On March 17, 2017, the Department of Industrial Relations (DIR) submitted Budget Trailer Bill 502. Budget Trailer Bill 502 would provide changes to the existing contractor registration requirements, as well as changes to the requirement for agencies to provide the DIR with notice of pending public works projects, as initially required by SB 854. SB 854 established the requirement that all public works contractors register with the DIR, and also established a prevailing wage monitoring and enforcement mechanisms. See our previous article on the changes here.

Budget Trailer bill 502 proposes to increase the registration dollar thresholds that were set in SB 854. Contractor registration would be required for new construction that is $25,000, previously $1,000, and $15,000 for maintenance projects. The Budget Trailer bill would also create new civil penalties that would be imposed by the State Labor Commissioner. Any contractors or subcontractors that do not register with the DIR will be fined $100 per day, with a limit of $8,000. Additional fines of $100 per day, up to $10,000, would apply to any contractors who employ unregistered subcontractors. This could also result in the loss of registration for the current fiscal year and disqualification from registering in the following year. Moreover, a first time violation would not result in the loss of registration if it was unintentional.
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On June 20, 2014, the California legislature adopted SB 854, a “budget bill” that was heavily negotiated and tied to the approval of the state budget. Included among a variety of unrelated provisions in the lengthy bill were a number of additions and changes to the California Labor Code which will revamp the monitoring of public works projects throughout California through the Department of Industrial Relations (“DIR”).

SB 854 creates a new public works monitoring scheme for the DIR. While the DIR has been charged with establishing and enforcing prevailing wage requirements for number of years, the new scheme will place more responsibility on the DIR. This alert will summarize the new requirements for both public agencies and contractors.
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The legislature is considering adopting a statute that would require workers on private projects to be paid prevailing wage if public subsidies exceed the lesser of $10,000 or 1% of the project cost.  This would effectively eliminate the de minimis exception and likely change the landscape for public subsidies on private projects.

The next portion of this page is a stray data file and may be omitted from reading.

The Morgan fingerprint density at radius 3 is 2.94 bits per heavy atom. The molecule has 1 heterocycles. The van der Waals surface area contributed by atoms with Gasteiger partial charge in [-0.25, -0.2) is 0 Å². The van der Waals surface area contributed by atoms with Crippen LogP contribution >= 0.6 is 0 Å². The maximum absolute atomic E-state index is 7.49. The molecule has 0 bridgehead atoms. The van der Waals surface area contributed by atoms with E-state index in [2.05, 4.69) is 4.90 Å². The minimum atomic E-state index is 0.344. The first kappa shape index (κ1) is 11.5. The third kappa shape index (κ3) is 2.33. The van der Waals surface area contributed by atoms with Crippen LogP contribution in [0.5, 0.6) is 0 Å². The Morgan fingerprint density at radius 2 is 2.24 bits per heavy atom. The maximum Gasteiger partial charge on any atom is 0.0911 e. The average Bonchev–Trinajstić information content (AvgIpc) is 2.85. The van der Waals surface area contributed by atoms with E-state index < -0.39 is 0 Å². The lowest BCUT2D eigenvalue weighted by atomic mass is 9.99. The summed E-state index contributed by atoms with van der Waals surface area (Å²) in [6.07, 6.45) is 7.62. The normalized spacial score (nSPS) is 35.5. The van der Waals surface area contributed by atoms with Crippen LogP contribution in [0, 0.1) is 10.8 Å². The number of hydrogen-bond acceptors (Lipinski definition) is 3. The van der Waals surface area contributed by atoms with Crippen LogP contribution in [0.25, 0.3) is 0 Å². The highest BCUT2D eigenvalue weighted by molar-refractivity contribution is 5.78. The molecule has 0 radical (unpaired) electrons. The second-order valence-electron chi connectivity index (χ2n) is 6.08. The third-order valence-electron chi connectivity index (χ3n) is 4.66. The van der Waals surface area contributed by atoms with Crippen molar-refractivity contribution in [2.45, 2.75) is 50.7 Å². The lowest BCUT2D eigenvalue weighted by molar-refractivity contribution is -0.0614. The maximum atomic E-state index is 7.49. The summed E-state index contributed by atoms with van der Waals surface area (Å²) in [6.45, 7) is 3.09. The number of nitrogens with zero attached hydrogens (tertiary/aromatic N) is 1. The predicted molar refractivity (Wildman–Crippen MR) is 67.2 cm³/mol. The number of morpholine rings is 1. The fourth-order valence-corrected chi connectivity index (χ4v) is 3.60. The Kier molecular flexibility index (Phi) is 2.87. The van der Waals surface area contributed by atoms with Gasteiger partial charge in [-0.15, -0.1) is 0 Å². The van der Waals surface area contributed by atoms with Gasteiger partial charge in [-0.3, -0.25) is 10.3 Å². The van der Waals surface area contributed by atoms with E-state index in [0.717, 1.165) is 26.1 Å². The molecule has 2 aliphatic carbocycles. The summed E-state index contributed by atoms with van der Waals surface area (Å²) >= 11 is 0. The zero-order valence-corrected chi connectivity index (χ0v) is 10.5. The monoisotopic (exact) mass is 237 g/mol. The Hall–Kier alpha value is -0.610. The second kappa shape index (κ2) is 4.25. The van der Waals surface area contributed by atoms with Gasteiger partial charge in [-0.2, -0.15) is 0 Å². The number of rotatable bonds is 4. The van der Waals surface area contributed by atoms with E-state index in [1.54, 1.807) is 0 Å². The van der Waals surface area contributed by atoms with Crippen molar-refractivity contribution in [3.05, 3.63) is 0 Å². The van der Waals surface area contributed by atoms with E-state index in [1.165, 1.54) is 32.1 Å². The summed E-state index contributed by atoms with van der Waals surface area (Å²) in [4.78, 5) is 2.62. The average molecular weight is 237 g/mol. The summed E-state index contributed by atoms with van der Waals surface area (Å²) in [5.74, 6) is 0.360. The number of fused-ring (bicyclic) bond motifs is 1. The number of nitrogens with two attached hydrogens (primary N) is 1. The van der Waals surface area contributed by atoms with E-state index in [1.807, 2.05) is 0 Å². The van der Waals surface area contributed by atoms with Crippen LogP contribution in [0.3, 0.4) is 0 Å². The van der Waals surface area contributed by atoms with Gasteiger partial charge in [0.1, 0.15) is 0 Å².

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     On April 16, 2009, President Obama unveiled his new High-Speed Rail Strategic Plan.  Until this year, rail transportation has received less than three percent of all federal investment in intercity transportation infrastructure and the Northeast has the nation’s only high-speed rail corridor. In contrast, throughout the 20th century the United States has invested $1.8 trillion in our highway and aviation infrastructure.  Now however, with oil prices climbing and mounting concern over climate change, investing in public infrastructure solely to support cars and planes in no longer sustainable.  As President Obama’s Plan states, “a new approach is needed–one that responds to today’s economic, energy, and environmental challenges.”  Railroads offer a solution as they can reduce pollution and congestion and efficiently transport people and goods between cities. 

    


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While the recession has led to a drastic slowdown in the construction industry, the horizon looks brighter as the Bay Area preps for a welcome infusion of cash from the federal government. The money comes from the federal stimulus bill, the American Recovery and Reinvestment Act of 2009. During his campaign President Obama emphasized the need for increased infrastructure spending as a means to end the recession, increase public transportation, and improve America’s aging infrastructure. The stimulus bill makes good on his campaign promises, with approximately $50 billion dedicated to core infrastructure spending on bridges, roads, rail, and other transportation projects.


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New laws concerning the construction industry will go into effect in 2007, some of which are previewed below. These laws encompass a wide variety of issues including indemnification of design professionals, the ability of architects to practice as limited liability partnerships, “green” building construction, expansion of design-build procurement, revocation and suspension of contractors’ licenses, execution of public university contracts, and regulation of the conduct of architects. 
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